Dog warden: Concerns force a severing of ties with volunteer group
LISBON — County dog warden Heidi Pecorelli decided to sever ties with a volunteer organization after they failed to adhere to policies and because of other problems.
“The job is hard enough, and if you have volunteers working against you instead of with you it makes it even harder,” she said.
Pecorelli was approached by because of two recent critical letters to the editor written by members of the volunteer organization, Friends of the Columbiana County Pound Dogs. She sent the six principals from the organization a letter dated Nov. 7 advising them their services were no longer needed and to cease saying they were associated with the pound.
“We are a small staff with huge responsibilities and we can no longer allow anyone to continue volunteering who is unwilling to follow basic rules and respect staff members,” the letter stated.
Pecorelli said the organization frequently chose to work independently instead of in cooperation with dog pound staff, but there were other problems as well.
A pound employee saw one of the volunteers getting in the face of dogs and yelling and even striking a dog in one instance. Another time a dog accidentally hung itself because of how the volunteer
Last October, a volunteer was seen removing five doggie pools that had been donated by someone other than the organization, and when confronted the volunteer said she was taking them home to store them for the winter. Pecorelli told her the pools are stored at the old dog pound but the volunteer took the pools anyway.
A report was filed with the county sheriff’s office, and the person responsible posted last weekend on Facebook the pools would be found at the end of her driveway to be picked up.
The group held public fundraisers and Pecorelli said some of the money was used to install two enclosed outside play areas, and she thanked them for their contributions. But deputy dog warden Amy Dowd said they grew concerned when the organization became increasingly reluctant to share information about its finances, and they were unsure whether the group had obtained tax-exempt status.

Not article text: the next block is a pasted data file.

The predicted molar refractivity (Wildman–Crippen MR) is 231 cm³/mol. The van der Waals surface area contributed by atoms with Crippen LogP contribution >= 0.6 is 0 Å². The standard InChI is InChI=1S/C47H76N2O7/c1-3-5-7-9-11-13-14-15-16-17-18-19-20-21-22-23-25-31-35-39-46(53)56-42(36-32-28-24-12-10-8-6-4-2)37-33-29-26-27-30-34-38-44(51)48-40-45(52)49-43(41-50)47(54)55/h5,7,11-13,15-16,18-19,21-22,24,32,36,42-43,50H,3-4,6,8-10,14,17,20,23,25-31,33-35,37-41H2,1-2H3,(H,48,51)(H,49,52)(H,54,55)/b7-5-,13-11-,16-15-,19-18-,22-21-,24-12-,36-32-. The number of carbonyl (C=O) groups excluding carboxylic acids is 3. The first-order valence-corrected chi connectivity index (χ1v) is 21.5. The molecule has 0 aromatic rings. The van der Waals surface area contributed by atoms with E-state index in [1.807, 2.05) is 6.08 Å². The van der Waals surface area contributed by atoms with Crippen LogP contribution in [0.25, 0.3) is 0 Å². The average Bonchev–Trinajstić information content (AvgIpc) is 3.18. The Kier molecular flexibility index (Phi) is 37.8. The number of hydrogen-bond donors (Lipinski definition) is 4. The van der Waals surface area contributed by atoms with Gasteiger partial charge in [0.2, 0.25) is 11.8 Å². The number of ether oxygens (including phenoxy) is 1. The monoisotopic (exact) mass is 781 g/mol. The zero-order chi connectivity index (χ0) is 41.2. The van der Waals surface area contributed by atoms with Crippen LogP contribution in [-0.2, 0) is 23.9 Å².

The first of the critical letters ran in December was from Kathleen Beadnell, who said they were “appalled” that the organization’s financial integrity was being questioned. “We can account for every penny we raised along with the personal money that supplemented the account to help it be successful. Can the county auditor say this for the dog pound? I think not,” she wrote.
Beadnell said the two “were unable to work together due to different work ethics and growing concerns” about pound operations.
The second critical letter ran in January and was about a volunteer who was severely bitten in August by a dog being shown to a family considering adopting it. The letter accused the dog pound of breaking the law by euthanizing the dog without first quarantining the canine for the required 10 days to determine if it had rabies.
There is a provision in the law allowing the dog to be euthanized immediately “to prevent further injury …,” and Pecorelli said that is what they did because of the potential threat the dog posed to pound staff. She also wanted the dog tested immediately for rabies, and it was sent to the Ohio Department of Health.
“We do everything we can to run the pound efficiently and safely. When you get too many breeds and types of dogs you’re going to have an accident,” she said.
County health department commissioner Wes Zins believes the immediate euthanization of the dog under the circumstances was appropriate because it likely posed a greater safety threat than rabies since the dog had been vaccinated. The state always sends rabies test results to the local health department but failed to do so in this instance, he said. The test results were negative.
“As far as I’m concerned everything was done” properly, Vins said.
The dog pound still has volunteers, but they are approved on an individual basis after being interviewed by staff. “There are still plenty of people who participate in the volunteer program,” Dowd said. “We have a wonderful group, and it’s a lot more peaceful and the drama is gone.”